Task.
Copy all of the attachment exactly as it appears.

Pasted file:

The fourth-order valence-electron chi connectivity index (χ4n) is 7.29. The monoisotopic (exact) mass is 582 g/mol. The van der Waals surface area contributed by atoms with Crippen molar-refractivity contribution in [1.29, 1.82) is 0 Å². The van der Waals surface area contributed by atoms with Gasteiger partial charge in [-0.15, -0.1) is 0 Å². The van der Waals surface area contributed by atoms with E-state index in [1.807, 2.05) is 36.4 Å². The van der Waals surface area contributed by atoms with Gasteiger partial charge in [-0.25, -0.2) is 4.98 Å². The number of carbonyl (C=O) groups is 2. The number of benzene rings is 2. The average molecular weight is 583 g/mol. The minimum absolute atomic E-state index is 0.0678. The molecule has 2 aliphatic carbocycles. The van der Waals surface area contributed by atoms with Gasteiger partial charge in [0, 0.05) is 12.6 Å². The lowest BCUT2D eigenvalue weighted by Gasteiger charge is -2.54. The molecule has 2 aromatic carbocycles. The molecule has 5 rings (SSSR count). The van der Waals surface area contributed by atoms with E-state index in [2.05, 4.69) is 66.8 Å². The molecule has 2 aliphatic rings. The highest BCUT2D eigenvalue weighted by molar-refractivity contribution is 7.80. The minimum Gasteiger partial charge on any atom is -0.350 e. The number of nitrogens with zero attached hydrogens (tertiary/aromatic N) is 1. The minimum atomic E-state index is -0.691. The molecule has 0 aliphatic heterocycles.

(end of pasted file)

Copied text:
The fourth-order valence-electron chi connectivity index (χ4n) is 7.29. The monoisotopic (exact) mass is 582 g/mol. The van der Waals surface area contributed by atoms with Crippen molar-refractivity contribution in [1.29, 1.82) is 0 Å². The van der Waals surface area contributed by atoms with Gasteiger partial charge in [-0.15, -0.1) is 0 Å². The van der Waals surface area contributed by atoms with E-state index in [1.807, 2.05) is 36.4 Å². The van der Waals surface area contributed by atoms with Gasteiger partial charge in [-0.25, -0.2) is 4.98 Å². The number of carbonyl (C=O) groups is 2. The number of benzene rings is 2. The average molecular weight is 583 g/mol. The minimum absolute atomic E-state index is 0.0678. The molecule has 2 aliphatic carbocycles. The van der Waals surface area contributed by atoms with Gasteiger partial charge in [0, 0.05) is 12.6 Å². The lowest BCUT2D eigenvalue weighted by Gasteiger charge is -2.54. The molecule has 2 aromatic carbocycles. The molecule has 5 rings (SSSR count). The van der Waals surface area contributed by atoms with E-state index in [2.05, 4.69) is 66.8 Å². The molecule has 2 aliphatic rings. The highest BCUT2D eigenvalue weighted by molar-refractivity contribution is 7.80. The minimum Gasteiger partial charge on any atom is -0.350 e. The number of nitrogens with zero attached hydrogens (tertiary/aromatic N) is 1. The minimum atomic E-state index is -0.691. The molecule has 0 aliphatic heterocycles.